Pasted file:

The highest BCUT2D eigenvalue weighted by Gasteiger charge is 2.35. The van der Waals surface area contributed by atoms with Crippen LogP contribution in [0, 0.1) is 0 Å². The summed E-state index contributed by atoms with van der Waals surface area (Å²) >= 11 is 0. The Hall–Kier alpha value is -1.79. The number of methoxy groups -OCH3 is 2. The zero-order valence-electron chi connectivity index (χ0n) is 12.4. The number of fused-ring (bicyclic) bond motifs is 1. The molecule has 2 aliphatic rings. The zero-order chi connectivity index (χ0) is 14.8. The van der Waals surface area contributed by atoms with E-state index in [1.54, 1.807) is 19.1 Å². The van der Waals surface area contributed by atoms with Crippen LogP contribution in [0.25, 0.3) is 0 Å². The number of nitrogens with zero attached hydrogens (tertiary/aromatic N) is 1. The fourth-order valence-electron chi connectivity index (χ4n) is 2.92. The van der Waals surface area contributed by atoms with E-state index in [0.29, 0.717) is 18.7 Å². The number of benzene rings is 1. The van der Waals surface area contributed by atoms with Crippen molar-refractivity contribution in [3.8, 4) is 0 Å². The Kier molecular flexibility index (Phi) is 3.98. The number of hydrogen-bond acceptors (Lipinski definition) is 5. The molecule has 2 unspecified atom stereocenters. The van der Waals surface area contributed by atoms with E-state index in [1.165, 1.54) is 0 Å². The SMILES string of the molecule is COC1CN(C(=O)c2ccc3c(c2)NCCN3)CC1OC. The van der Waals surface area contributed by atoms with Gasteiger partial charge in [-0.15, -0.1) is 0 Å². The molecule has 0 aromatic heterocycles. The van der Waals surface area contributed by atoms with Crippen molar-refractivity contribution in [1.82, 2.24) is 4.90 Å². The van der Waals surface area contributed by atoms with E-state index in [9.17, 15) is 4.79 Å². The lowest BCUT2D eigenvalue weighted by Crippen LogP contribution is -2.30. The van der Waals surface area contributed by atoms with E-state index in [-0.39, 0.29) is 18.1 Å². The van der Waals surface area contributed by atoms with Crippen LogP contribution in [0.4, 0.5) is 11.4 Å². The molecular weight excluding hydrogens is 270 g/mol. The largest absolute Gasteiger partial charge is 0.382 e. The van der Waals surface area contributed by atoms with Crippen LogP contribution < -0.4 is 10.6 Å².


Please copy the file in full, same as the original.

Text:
The highest BCUT2D eigenvalue weighted by Gasteiger charge is 2.35. The van der Waals surface area contributed by atoms with Crippen LogP contribution in [0, 0.1) is 0 Å². The summed E-state index contributed by atoms with van der Waals surface area (Å²) >= 11 is 0. The Hall–Kier alpha value is -1.79. The number of methoxy groups -OCH3 is 2. The zero-order valence-electron chi connectivity index (χ0n) is 12.4. The number of fused-ring (bicyclic) bond motifs is 1. The molecule has 2 aliphatic rings. The zero-order chi connectivity index (χ0) is 14.8. The van der Waals surface area contributed by atoms with E-state index in [1.54, 1.807) is 19.1 Å². The van der Waals surface area contributed by atoms with Crippen LogP contribution in [0.25, 0.3) is 0 Å². The number of nitrogens with zero attached hydrogens (tertiary/aromatic N) is 1. The fourth-order valence-electron chi connectivity index (χ4n) is 2.92. The van der Waals surface area contributed by atoms with E-state index in [0.29, 0.717) is 18.7 Å². The number of benzene rings is 1. The van der Waals surface area contributed by atoms with Crippen molar-refractivity contribution in [3.8, 4) is 0 Å². The Kier molecular flexibility index (Phi) is 3.98. The number of hydrogen-bond acceptors (Lipinski definition) is 5. The molecule has 2 unspecified atom stereocenters. The van der Waals surface area contributed by atoms with E-state index in [1.165, 1.54) is 0 Å². The SMILES string of the molecule is COC1CN(C(=O)c2ccc3c(c2)NCCN3)CC1OC. The van der Waals surface area contributed by atoms with Gasteiger partial charge in [-0.15, -0.1) is 0 Å². The molecule has 0 aromatic heterocycles. The van der Waals surface area contributed by atoms with Crippen molar-refractivity contribution in [1.82, 2.24) is 4.90 Å². The van der Waals surface area contributed by atoms with E-state index in [9.17, 15) is 4.79 Å². The lowest BCUT2D eigenvalue weighted by Crippen LogP contribution is -2.30. The van der Waals surface area contributed by atoms with E-state index in [-0.39, 0.29) is 18.1 Å². The van der Waals surface area contributed by atoms with Crippen LogP contribution in [0.4, 0.5) is 11.4 Å². The molecular weight excluding hydrogens is 270 g/mol. The largest absolute Gasteiger partial charge is 0.382 e. The van der Waals surface area contributed by atoms with Crippen LogP contribution < -0.4 is 10.6 Å².